It is worth noting that post the global financial crisis the trends in the size factor have become slightly more similar, which is likely explained by emerging economies having become more integrated into the global economy as well as having more diversified stock markets.


Source: Kenneth R. French data library, FactorResearch

Momentum factor in emerging markets

Retail investors play a larger role in emerging than in developed markets and are frequently characterized as performance chasing. The herd mentality is one of the explanations for the existence of the momentum factor, which consists of buying winners and shorting losers. And indeed, we observe that the factor has generated attractive performance in emerging markets, although very similar in trend to that in developed markets.


Source: Kenneth R. French data library, FactorResearch

Factor strategies in emerging markets

Aggregating the results of the value, size, and momentum factors highlights that each generated a higher return per annum in emerging than in developed markets in the period from 1990 to 2019. Naturally, this makes a strong case for including emerging market exposure in factor-focused portfolios as well as for investors seeking to outperform emerging market benchmarks.


Source: Kenneth R. French, FactorResearch

However, the data from the Kenneth R. French library excludes transaction costs, which need to be considered. An institutional investor will pay less than 2 basis points (bps) of commission for trading large cap stocks in the US, but there are also market impact costs that can increase the total transaction costs to approximately 10 bps. Commissions in emerging markets are higher and market impact costs even more so, which can lead to transaction costs of more than 100 bps. Furthermore, some countries impose stamp duty and others like Saudi Arabia are difficult to trade.

Emerging markets ETFs for 2019

We can demonstrate the impact of transaction costs by taking the momentum factor in Australia as case study. Naturally, Australia is not an emerging market, but that is not relevant for this scenario analysis and the country features a similarily small set of investible companies like some of the emerging markets.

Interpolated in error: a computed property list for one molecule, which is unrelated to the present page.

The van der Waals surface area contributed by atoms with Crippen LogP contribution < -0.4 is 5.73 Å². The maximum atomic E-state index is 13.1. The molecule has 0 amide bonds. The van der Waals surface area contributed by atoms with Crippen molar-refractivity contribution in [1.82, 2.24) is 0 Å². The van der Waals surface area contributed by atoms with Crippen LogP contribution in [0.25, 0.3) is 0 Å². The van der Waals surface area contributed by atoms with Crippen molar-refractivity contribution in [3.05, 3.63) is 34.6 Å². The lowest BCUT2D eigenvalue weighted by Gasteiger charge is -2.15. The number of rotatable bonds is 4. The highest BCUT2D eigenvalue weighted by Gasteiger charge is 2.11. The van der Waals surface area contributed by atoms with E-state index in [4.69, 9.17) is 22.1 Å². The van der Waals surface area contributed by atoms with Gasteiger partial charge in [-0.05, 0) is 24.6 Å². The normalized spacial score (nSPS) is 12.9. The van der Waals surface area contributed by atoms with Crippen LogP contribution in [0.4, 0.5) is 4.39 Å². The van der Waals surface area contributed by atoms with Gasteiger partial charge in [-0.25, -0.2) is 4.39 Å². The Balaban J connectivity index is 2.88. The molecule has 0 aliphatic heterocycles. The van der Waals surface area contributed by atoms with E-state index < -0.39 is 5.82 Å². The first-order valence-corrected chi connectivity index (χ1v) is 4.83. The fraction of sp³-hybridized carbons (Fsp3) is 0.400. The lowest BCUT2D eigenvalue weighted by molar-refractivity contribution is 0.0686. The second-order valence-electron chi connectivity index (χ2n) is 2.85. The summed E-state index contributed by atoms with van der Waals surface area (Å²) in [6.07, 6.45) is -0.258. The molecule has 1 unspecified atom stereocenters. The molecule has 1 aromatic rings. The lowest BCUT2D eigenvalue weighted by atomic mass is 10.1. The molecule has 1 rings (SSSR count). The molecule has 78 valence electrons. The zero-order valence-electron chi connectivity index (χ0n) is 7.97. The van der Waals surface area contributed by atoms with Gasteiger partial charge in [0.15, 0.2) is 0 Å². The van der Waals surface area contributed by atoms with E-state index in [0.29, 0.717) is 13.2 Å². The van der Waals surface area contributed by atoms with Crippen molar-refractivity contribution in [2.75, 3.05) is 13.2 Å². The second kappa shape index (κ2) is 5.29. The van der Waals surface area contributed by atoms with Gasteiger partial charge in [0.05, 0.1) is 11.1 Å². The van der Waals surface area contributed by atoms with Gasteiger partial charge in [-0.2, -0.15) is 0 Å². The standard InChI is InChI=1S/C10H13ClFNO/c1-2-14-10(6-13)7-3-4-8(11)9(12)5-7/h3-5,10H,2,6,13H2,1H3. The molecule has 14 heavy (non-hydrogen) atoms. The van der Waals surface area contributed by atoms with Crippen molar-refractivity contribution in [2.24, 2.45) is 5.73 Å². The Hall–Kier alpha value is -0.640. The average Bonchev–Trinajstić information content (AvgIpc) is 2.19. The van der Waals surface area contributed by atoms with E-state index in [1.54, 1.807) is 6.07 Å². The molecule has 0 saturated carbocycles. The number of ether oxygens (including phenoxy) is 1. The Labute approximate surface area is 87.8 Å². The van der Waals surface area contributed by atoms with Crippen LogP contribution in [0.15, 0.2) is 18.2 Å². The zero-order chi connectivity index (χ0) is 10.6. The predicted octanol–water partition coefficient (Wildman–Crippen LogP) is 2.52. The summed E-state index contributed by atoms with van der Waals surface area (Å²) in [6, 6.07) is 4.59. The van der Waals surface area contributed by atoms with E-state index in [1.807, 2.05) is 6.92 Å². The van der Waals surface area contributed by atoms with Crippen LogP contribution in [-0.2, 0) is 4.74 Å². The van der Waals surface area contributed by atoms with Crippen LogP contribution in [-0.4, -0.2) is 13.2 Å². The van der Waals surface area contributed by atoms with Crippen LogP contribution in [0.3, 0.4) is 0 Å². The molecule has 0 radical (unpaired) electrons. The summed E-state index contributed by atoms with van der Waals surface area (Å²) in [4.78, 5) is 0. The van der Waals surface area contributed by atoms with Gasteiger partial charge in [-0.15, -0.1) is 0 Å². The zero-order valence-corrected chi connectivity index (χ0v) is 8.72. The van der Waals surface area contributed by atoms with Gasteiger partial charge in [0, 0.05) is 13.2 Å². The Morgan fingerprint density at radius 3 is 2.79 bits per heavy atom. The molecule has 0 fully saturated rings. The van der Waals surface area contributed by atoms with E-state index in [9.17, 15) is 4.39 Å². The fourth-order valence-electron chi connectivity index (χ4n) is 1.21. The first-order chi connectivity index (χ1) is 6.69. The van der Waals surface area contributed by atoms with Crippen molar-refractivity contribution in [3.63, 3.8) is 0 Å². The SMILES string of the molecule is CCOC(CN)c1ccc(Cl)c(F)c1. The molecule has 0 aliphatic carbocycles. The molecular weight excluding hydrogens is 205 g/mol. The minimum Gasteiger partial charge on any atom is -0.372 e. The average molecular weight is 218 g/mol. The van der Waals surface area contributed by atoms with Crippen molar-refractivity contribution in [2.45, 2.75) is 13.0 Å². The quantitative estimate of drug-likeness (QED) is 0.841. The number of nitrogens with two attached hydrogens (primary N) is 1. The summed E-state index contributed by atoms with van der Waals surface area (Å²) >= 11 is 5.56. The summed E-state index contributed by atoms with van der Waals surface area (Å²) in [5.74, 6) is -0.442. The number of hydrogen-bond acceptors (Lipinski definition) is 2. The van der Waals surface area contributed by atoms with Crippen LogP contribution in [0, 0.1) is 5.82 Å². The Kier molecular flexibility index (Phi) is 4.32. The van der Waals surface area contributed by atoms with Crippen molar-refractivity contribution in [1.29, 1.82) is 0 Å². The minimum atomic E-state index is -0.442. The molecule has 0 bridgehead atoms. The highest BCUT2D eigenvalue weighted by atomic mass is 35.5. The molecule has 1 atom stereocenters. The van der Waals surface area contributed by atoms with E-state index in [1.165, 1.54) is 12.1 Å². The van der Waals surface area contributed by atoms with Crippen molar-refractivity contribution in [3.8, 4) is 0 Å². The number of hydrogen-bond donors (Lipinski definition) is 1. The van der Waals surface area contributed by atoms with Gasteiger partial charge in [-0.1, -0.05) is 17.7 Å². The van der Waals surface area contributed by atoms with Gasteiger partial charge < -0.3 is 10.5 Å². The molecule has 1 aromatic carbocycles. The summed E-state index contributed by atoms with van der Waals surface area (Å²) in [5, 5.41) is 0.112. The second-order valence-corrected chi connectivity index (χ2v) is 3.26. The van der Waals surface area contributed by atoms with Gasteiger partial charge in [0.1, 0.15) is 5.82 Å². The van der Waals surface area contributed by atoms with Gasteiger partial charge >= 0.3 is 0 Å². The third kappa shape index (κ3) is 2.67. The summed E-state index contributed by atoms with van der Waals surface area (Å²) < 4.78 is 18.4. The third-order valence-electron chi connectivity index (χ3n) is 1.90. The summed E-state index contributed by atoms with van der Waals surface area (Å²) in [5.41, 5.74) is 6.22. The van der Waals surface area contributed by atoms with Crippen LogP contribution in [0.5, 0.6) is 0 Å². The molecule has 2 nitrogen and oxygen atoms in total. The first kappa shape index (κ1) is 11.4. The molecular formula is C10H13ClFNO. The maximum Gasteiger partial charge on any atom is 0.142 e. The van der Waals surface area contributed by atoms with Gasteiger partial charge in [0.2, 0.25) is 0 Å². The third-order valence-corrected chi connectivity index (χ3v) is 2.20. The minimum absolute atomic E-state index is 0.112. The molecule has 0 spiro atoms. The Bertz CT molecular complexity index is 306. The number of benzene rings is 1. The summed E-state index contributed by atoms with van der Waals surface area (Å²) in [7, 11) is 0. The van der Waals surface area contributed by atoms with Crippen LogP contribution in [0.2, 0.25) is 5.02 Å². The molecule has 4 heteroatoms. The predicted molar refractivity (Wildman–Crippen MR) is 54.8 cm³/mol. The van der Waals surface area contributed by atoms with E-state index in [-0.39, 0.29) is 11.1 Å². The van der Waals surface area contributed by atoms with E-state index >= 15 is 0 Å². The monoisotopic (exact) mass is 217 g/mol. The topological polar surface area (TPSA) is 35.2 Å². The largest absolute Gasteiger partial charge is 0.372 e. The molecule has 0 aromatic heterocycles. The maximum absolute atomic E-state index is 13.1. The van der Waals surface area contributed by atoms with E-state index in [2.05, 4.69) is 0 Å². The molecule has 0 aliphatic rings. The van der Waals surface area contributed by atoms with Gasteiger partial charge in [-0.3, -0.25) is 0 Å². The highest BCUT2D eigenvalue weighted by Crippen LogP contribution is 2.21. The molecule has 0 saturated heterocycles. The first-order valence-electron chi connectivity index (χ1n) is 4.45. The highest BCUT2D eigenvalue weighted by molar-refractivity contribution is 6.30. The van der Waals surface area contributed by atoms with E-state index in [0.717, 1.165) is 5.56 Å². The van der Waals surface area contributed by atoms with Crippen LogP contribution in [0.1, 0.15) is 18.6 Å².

We observe that return per annum before transaction costs was highly attractive over the last two decades, but would have turned negative between 50 and 100 bps of transaction costs, which are not unusual for emerging markets.

Investors should be especially cautious about harvesting returns from the momentum factor, regardless if in emerging or developed markets, as the factor features the highest turnover of all common equity factors.


Source: FactorResearch

Further Thoughts

Emerging market equities are usually sold to investors by arguments about most humans living in these parts of the world and strong economic growth. Partially this true, but investors should also consider that some countries are highly indebted and have shrinking populations.

For example, China is expected to lose close to 400 million people until 2100 and its debt-to-GDP ratio is already larger than 250%. It is challenging to see how this combination, which is mirrored in some other emerging economies, provides fertile grounds for strong equity returns.

ETF providers in smart beta catch 22

Similarly, factor investing in emerging markets seems attractive, until costs are considered. There is still a case for harvesting factor returns from emerging markets, but it requires thoughtful implementation. Investors need to consider which factors are sensible, how turnover can be reduced, and which markets are unattractive from a transaction costs perspective.

Nicolas Rabener is managing director of FactorResearch